Fears of global recession could continue to put pressure on oil prices, which dropped recently to its lowest level in months, according to the latest analysis.

Oil incurred heavy losses for two consecutive days this week, dropping further by 2 percent to a 12-week low on Wednesday, as recession concerns grew. Both Brent and WTI closed on Wednesday at their lowest since April 11, following a dramatic fall on Tuesday despite tight global supplies.

WTI slid 8% while Brent tumbled 9% - a $10.73 drop that was the third biggest for the contract since it started trading in 1988.

The decline is likely to accelerate if there's any "unexpected economic deterioration", said Norbert Rücker, Head Economics and Next Generation Research, Julius Baer.

"The sentiment cycle has likely turned earlier than expected and could continue to pressure prices going forward. We see fundamentals unchanged. With Russian oil still flowing, the shale business expanding and demand stagnant, oil prices should eventually drop into the single digits," Rücker said in a note.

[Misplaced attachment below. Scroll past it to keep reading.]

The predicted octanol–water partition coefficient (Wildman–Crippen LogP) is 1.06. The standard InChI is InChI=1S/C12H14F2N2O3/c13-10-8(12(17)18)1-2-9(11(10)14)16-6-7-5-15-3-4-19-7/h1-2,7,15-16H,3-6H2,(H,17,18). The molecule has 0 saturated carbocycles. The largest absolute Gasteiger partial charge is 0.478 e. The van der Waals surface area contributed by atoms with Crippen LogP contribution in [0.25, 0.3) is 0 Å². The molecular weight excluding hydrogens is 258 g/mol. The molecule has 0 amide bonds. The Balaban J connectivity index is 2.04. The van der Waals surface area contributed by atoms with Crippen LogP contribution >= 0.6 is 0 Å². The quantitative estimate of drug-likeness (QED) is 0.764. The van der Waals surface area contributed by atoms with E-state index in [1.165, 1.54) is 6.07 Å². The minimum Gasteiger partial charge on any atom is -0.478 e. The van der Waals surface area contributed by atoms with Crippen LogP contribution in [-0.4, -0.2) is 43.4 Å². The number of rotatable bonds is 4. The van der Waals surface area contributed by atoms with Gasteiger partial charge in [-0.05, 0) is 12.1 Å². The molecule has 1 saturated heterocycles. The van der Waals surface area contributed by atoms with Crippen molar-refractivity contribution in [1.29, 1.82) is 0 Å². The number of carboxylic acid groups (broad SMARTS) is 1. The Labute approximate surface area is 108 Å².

Oil prices had rallied to more than $100 per barrel, supported by economic recovery and increase in global demand amid easing COVID-19 restrictions in previous months. In the UAE, fuel prices went up by as much as 15 percent per litre, putting pressure on household budgets.

However, the trend is not likely to continue, with consumer demand not showing any signs of further pickup and oil producers are still eager to pump more supply into the market.

Rücker said the recent fuel price increases are "likely to bring some demand destruction, as households adjust their habits to save expenses."

He also noted that oil-producing countries, as well as shale businesses continue to produce more supply.

"In sum, we believe that oil markets should begin to ease with storage levels incrementally easing compared to seasonal trends," Rücker said.

"Should the economic cycle unexpectedly soften more meaningfully, the fundamentals would change more markedly, putting even greater pressure on oil prices. That said, market conditions remain prone to any further unforeseen additional supply shock."

Brent crude was selling for $99.76 per barrel on Thursday's early trade before inching up to $100.26 as of 11:01 am, still down from its recent peak of more than $113 per barrel this week.

(Reporting by Cleofe Maceda; editing by Seban Scaria)